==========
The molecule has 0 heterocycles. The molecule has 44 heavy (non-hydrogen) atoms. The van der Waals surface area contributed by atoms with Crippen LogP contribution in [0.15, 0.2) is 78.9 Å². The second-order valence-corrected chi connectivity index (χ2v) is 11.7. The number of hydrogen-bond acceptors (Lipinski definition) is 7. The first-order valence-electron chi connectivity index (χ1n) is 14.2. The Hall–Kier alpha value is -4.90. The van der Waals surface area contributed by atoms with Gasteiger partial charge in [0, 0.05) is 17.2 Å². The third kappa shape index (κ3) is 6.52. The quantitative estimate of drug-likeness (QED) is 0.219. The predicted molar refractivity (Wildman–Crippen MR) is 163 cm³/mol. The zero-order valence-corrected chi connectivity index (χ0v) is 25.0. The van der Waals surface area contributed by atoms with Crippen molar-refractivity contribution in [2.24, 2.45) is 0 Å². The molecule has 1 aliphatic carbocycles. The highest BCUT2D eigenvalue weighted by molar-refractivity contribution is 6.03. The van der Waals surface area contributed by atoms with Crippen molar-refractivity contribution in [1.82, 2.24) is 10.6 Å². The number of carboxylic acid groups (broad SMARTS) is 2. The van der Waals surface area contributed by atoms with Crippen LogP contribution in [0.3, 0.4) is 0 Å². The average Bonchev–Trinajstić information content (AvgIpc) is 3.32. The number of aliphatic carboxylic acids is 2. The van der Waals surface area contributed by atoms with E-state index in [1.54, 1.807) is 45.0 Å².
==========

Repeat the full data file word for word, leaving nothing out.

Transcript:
The molecule has 0 heterocycles. The molecule has 44 heavy (non-hydrogen) atoms. The van der Waals surface area contributed by atoms with Crippen LogP contribution in [0.15, 0.2) is 78.9 Å². The second-order valence-corrected chi connectivity index (χ2v) is 11.7. The number of hydrogen-bond acceptors (Lipinski definition) is 7. The first-order valence-electron chi connectivity index (χ1n) is 14.2. The Hall–Kier alpha value is -4.90. The van der Waals surface area contributed by atoms with Gasteiger partial charge in [0, 0.05) is 17.2 Å². The third kappa shape index (κ3) is 6.52. The quantitative estimate of drug-likeness (QED) is 0.219. The predicted molar refractivity (Wildman–Crippen MR) is 163 cm³/mol. The zero-order valence-corrected chi connectivity index (χ0v) is 25.0. The van der Waals surface area contributed by atoms with Crippen molar-refractivity contribution in [2.24, 2.45) is 0 Å². The molecule has 1 aliphatic carbocycles. The highest BCUT2D eigenvalue weighted by molar-refractivity contribution is 6.03. The van der Waals surface area contributed by atoms with Crippen molar-refractivity contribution in [1.82, 2.24) is 10.6 Å². The number of carboxylic acid groups (broad SMARTS) is 2. The van der Waals surface area contributed by atoms with Crippen LogP contribution in [0.3, 0.4) is 0 Å². The average Bonchev–Trinajstić information content (AvgIpc) is 3.32. The number of aliphatic carboxylic acids is 2. The van der Waals surface area contributed by atoms with E-state index in [1.54, 1.807) is 45.0 Å².